The 2020 small business tax changes you need to know about

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UPDATE: This small business tax changes post was originally published on 17 April 2019 and was updated on 8 May 2020.

If you run your own business, you need to know about small business tax changes for the 2019 fiscal year.

To lessen the effects of COVID-19, the government has delayed filing dates and extended many due dates.

There is a lot of good news for small businesses, as the Canadian government focuses on supporting them. In addition to a reduction in the small business tax rate, there are changes to EI premiums and accelerated investment incentives.

The changes you should know for 2020

When you own a small business, every penny counts. Be sure to see if you qualify for any of these changes:

  1. Small business tax relief
  2. Changes to EI premiums
  3. Changes to the CPP
  4. Accelerated investment incentives
  5. New rules for writing off machinery and equipment
  6. Clean energy equipment changes
  7. Changes in income-splitting rules

Let’s look at these one at a time, starting with the biggest one first.

1. Small business tax relief

One of the first small business tax changes you should know about is the reduction of the small business tax rate. In 2018, the Canadian government reduced the small business tax rate from 10.5% to 10%. And in 2019, they made it even lower. As of January 1st, 2019, the small business tax rate is 9%.

The Department of Finance claims this could mean up to $7,500 in federal tax savings for small businesses every year. The savings can be used to reinvest in development, equipment and hiring.

Editor’s note: If your business doesn’t have a website, consider using your 2019 tax savings to build one. It’s one of the best long-term investments you can make.

2. Changes to EI premiums

Another source of relief for small business owners is that EI (Employment Insurance) premiums have gone down again. In 2019, EI premiums moved from 1.66% to 1.62%.

In 2020, the premiums are plunging to 1.58%.


The Finance Minister claims that this rate is the lowest it’s been since 1980. Any employers who have to pay EI will appreciate the small degree of relief this year.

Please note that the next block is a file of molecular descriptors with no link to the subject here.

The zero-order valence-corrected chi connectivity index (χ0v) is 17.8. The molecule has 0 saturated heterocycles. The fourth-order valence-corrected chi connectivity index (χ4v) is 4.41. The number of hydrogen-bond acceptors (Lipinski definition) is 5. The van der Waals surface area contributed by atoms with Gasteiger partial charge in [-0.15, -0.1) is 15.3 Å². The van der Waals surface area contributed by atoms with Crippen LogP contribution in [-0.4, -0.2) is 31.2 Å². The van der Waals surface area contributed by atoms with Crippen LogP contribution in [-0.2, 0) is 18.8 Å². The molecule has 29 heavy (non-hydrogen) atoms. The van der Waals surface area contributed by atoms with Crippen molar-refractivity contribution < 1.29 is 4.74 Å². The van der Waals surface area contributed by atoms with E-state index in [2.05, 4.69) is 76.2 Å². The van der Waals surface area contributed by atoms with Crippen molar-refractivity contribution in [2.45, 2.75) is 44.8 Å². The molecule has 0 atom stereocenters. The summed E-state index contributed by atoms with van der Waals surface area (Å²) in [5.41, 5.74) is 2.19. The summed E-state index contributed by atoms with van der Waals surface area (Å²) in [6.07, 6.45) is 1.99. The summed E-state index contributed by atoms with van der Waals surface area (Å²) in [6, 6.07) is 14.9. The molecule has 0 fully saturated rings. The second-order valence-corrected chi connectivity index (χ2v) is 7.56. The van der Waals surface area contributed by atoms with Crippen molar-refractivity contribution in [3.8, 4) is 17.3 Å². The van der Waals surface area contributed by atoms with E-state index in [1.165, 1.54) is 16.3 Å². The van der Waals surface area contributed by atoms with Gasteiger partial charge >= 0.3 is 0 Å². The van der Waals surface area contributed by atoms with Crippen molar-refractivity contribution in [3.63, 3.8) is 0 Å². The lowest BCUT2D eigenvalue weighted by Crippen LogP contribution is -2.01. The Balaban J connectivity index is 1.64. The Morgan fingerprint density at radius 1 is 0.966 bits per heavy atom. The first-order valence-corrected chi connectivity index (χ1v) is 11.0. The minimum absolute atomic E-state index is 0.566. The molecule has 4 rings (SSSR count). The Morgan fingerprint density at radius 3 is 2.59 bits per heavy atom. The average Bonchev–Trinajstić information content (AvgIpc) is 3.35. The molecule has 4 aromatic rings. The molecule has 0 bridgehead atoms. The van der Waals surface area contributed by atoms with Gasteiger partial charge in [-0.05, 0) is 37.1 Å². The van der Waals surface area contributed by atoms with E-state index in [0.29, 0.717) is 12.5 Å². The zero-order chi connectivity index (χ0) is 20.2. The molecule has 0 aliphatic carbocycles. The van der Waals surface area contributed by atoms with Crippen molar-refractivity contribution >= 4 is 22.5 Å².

3. Changes to the CPP

While EI premiums are going down, the Canada Pension Plan (CPP) contributions are going up. As of 2019, the maximum pensionable earnings for the CPP increased to $57,400. In 2020, it will jump to $58,700.

And with that change, the employee and employer contribution rates for the 2019 fiscal year were bumped up to 5.1%. In 2020, it will go up again to 5.25%. As a business owner, you may be expected to make CPP contributions on your employee’s behalf.

4. Accelerated Investment Incentive

As of the 2018 fiscal year, the government brought in accelerated capital cost allowances for assets purchased after November 21st, 2018. Small businesses and self-employed workers can now claim deductions earlier than in past years.

Capital cost allowances work like this:

  • The property must be used to generate income in the year that the business claims a deduction.
  • The business cannot deduct the full amount right away. Rather, they must deduct a percentage over time to accurately reflect the property’s depreciation.
  • The accelerated investment incentive excludes machinery and equipment used by manufacturers and producers.

Historically, capital cost allowances have been subject to the half-year rule. This rule reduces the cost of acquisition by 50 percent when it was purchased close to the end of the year.

Thanks to the accelerated capital cost incentive, businesses can now deduct larger amounts up-front.

The new incentive is designed to encourage small businesses to invest and expand sooner. Capital purchases made after November 21, 2018 and available for use before 2024 can be deducted in the first year.

Furthermore, the accelerated investment incentive suspends the half-year rule.